Write it out loud: dictation for writing

I’ve always found it easier to put words into writing than to say them out loud, there’s something about the connection between my brain and my fingers that helps me find what I want to say, yet I struggle to access this level of coherence when I’m speaking.

My friend rocked my world recently by showing me how to use the dictation function on Word (I’m slowly making my way into the twenty-first century). My first thoughts were: amazing, now I’ll be able to write while I’m cleaning the toilet (yes, my life really is that glamorous). Yet my first attempt at dictating a blog piece (this one) was a little underwhelming.

Dictation starts now

It feels clunky, I’m not really sure what to say. There’s no flow and I’m full of of um’s and ah’s  (which came out as, open brackets rooms and ours). Whilst the command for a full stop seems to work, other punctuation is proving problematic, I can see some heavy editing on the horizon, though an article I read suggests the more I use Windows dictation the better it will get at understanding what I’m asking it to do.

This reminded me of a movie I watched recently called Her. It’s a futuristic sci-fi romance. The main character is a writer who dictates letters to an artificially intelligent computer which then handwrites them. His character seems to manage his flow with ease, so it’s given me something to aim for. I know that the late great Terry Pratchett dictated some of his books, so I’m determined not to be put off by my initial difficulties.

At the very least I think this tool will be invaluable for taking notes when I’m not able to sit and write properly, perhaps for getting those initial ideas down quickly before they drift into the ether in search of someone else to write them. I can see how dictation may help me to become better at expressing my more complicated thoughts verbally, and who doesn’t want to be a better conversationalist?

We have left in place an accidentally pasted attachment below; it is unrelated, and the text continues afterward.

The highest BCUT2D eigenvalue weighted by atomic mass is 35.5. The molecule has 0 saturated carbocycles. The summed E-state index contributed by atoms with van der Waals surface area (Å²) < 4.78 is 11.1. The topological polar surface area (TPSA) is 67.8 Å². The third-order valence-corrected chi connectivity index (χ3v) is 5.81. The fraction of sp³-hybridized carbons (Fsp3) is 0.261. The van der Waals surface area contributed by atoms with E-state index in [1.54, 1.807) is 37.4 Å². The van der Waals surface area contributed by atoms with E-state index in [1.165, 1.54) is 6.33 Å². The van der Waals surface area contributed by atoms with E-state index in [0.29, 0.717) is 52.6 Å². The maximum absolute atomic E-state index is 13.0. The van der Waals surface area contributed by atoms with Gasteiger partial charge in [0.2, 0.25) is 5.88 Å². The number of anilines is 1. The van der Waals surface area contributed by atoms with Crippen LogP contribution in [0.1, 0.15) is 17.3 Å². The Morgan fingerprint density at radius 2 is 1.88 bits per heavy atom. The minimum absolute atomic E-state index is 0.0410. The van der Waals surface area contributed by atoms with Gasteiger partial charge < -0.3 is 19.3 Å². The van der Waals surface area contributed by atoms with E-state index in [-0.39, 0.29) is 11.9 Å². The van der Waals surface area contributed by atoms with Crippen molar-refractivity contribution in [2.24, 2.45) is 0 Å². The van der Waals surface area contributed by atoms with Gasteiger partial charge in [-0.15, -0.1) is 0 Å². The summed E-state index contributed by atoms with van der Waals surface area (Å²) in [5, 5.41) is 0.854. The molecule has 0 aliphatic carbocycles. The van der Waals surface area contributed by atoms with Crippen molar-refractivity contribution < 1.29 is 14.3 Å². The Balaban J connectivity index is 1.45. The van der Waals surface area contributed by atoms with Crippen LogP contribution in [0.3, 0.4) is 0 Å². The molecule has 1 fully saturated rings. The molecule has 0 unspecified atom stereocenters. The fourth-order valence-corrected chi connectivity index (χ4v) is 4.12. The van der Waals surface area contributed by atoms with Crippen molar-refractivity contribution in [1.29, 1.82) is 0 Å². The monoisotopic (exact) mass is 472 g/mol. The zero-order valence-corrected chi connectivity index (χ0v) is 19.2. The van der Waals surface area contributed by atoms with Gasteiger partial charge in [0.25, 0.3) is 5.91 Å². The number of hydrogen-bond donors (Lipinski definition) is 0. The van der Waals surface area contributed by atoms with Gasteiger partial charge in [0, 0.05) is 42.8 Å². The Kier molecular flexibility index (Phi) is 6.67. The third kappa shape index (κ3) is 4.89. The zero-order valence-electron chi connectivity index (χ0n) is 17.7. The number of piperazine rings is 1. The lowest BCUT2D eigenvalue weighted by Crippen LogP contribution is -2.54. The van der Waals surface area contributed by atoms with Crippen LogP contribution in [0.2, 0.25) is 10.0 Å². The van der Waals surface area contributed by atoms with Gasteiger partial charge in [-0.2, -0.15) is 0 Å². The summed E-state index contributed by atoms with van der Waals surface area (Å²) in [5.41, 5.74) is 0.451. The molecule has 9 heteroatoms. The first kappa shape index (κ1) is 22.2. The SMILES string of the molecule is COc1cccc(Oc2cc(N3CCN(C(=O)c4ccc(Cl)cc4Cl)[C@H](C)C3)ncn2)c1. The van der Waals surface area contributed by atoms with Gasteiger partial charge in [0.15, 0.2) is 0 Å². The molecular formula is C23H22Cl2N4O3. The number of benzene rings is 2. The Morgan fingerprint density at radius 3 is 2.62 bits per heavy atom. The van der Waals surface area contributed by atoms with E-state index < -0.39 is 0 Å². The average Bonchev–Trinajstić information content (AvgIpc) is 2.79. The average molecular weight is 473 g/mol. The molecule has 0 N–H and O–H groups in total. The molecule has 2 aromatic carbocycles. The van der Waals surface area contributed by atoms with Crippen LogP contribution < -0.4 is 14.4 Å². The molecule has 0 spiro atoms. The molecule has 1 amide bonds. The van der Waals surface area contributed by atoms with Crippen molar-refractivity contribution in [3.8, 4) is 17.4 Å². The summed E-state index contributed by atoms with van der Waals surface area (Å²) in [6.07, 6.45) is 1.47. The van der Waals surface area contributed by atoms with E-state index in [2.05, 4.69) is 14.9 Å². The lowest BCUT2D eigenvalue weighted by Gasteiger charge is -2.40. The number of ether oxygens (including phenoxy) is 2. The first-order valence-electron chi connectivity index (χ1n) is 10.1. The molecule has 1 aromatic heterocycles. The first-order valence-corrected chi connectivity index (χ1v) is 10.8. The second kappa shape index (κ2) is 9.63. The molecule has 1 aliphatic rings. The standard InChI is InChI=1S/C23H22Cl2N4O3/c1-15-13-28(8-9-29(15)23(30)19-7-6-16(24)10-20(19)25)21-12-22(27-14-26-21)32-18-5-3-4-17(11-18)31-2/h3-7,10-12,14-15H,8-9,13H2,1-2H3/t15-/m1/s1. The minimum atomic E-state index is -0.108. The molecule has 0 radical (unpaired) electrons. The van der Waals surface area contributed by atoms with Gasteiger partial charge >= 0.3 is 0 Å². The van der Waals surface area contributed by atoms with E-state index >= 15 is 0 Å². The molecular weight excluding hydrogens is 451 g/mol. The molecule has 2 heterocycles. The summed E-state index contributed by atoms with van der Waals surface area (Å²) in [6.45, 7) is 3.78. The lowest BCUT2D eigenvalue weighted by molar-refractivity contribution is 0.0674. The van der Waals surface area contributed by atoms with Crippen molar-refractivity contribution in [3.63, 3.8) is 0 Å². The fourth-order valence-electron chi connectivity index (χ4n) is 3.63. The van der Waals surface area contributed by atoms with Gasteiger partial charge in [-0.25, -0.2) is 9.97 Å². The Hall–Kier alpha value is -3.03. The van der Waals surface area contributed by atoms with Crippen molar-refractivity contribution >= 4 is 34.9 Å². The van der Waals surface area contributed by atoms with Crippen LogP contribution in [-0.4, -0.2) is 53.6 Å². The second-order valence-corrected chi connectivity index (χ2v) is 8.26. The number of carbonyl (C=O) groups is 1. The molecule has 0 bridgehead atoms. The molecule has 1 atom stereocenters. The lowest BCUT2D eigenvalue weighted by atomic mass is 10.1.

Pheasant Interlude

Oh my goodness there’s a pheasant in my garden! Now, had my eyes been focused on the keyboard instead of staring out of the window as I try to gather my thoughts for dictation, then I would have missed this beautiful bird. Now, how to stop dictating without typing stop dictating stop dictating

Dictation Stopped

Third time lucky. Overall I think dictation will be a useful tool. It’s not going to revolutionise my writing just yet, but I think it’s a technique worth developing, particularly as technology advances and dictation tools become even better at transcribing. I can’t imagine myself ever wanting to write purely through dictation, as the connection with the keyboard seems to allow me to tap into my thoughts at a deeper level, but then I probably once thought this about handwriting and I barely do that now, so who knows how things will change as technology advances? Perhaps one day we won’t even have to speak the words out loud, we’ll just be able to think them onto the page. It’s scary and exciting all at the same time.

Photo by Mateusz Dach on Pexels.com

How about you, how do you write the first drafts of your blog posts, poems and stories?

Does the thought of a world where people rarely write using their hands fill you with dread, or is writing writing no matter how it gets to the page?